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Hamilton Hungary for more at Hungaroring

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Hamilton relishes the sinuous Hungaroring circuit 20km north of Budapest where no other driver can match his record.

Second placed Mercedes’ British driver Lewis Hamilton celebrates with champagne on the podium of the French Formula One Grand Prix at the Circuit Paul-Ricard in Le Castellet, southern France, on July 24, 2022. (Photo by CHRISTOPHE SIMON / AFP)

FRESH from his and Mercedes’ best result of the year in France last Sunday, Lewis Hamilton will hope to go one better and add to his record eight victories at the Hungarian Grand Prix this weekend.

The seven-time world champion was second behind champion and series leader Max Verstappen of Red Bull at Le Castellet in his 300th Formula One race, one place ahead of teammate George Russell.

It was Mercedes’ first double podium this season.

Hamilton relishes the sinuous Hungaroring circuit 20km north of Budapest where no other driver can match his record, Michael Schumacher his nearest rival having won there only four times.

But Hamilton knows that even after four consecutive podiums he faces a daunting challenge to maintain his form as he seeks to become the first driver to win nine times at the same event.

In France, he was helped by Ferrari’s problems – the luckless Charles Leclerc crashing out while leading and the penalised Carlos Sainz starting from the back of the grid – and the continuing travails of Sergio Perez to recover his early season form with Red Bull.

He knows, too, that his capricious Mercedes car remains unpredictable and changeable from circuit to circuit.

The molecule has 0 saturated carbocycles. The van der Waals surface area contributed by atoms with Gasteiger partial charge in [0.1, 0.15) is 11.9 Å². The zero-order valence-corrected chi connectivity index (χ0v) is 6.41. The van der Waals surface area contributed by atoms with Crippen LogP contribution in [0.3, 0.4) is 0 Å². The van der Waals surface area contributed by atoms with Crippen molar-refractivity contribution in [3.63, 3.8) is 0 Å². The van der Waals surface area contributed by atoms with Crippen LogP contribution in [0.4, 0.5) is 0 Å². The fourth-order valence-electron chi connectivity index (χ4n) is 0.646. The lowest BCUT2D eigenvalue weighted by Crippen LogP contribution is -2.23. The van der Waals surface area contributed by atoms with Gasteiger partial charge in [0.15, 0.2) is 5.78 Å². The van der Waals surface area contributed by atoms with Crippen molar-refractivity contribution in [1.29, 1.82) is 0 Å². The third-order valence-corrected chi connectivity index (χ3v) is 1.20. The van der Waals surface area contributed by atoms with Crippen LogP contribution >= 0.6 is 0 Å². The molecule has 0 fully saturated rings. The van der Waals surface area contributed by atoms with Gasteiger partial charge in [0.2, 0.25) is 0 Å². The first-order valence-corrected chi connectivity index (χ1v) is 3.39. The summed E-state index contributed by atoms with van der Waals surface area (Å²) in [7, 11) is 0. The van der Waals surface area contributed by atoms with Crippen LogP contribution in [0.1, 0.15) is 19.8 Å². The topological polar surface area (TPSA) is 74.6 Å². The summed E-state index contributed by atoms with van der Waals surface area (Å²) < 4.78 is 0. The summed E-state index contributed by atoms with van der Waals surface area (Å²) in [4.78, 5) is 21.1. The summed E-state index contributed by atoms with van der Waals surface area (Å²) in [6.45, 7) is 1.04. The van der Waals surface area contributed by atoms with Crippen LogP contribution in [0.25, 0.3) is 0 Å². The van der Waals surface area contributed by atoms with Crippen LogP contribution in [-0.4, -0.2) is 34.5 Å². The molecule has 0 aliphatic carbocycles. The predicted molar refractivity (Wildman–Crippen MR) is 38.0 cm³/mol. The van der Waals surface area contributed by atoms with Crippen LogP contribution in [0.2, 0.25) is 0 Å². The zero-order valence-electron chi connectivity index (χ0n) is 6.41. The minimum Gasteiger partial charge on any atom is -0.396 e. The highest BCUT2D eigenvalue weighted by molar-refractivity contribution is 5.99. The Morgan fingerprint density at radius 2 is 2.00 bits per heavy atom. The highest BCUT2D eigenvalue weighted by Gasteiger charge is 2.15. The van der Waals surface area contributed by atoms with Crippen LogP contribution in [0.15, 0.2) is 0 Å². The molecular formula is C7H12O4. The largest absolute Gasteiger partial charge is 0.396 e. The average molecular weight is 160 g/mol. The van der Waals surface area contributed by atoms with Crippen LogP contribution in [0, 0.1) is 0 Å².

That can be a dramatic factor this weekend on the testing, tight and twisty Hungaroring, a slow track with subtle elevation changes, after the smooth, open and high-speed straights and corners of the Circuit Paul Ricard.

“I have no idea what to expect from us in Budapest,” said team chief Toto Wolff.

“We had expectations of fighting at the front in France, but we didn’t. So, I don’t know what to expect.”

Hamilton has won some of his most famous victories in Hungary, but like Wolff cannot predict a repeat on a track he loves and one on which Verstappen has never triumphed.

“This year has been so confusing,” he said.

“From a driver’s perspective, it was so difficult to understand the car, but we are now – at least a little more – and it is more enjoyable to drive.

“We still lack performance in some areas – like qualifying – but we are slowly getting there. It’s about constantly chipping away at it. Unfortunately, we can’t take big leaps at the moment, but who knows? Maybe one will come and we’ll be right there.”

At 37, Hamilton has been revitalised by his car’s progress after months of painful “porpoising” and bouncing and such has been his recent zest Wolff believes he can continue for at least two more years.

“I want to get back to winning and that’s going to take time,” he admitted. “But I’m sure we will and then we will talk about the future.”

Mercedes’ lack of qualifying pace could be costly at the Hungaroring where it is notoriously difficult to overtake and Sunday’s race will be a test of claims that the new “ground effect” rules will enable closer racing and more passing.

After their disappointment last Sunday, Ferrari will hope to bounce back and dominate with single-lap speed and then convert that into a one-two to revive their title challenge.

Leclerc is now 63 points adrift of Verstappen after 12 of this year’s 22 races, before the August mid-season break, while Red Bull head Ferrari by 396 to 341 in the constructors’ championship.

Mercedes sit third on 270.

All the leading teams are expected to bring upgrades to Hungary where Verstappen, in particular, is keen to see Red Bull kick on in their performance after recent outings.

“I think we are still chasing, performance-wise, and the car is still overweight so that costs lap time,” he said.

“In the past, we have been good at introducing upgrades and we need to do that again now or we will be falling further behind.”

AFP

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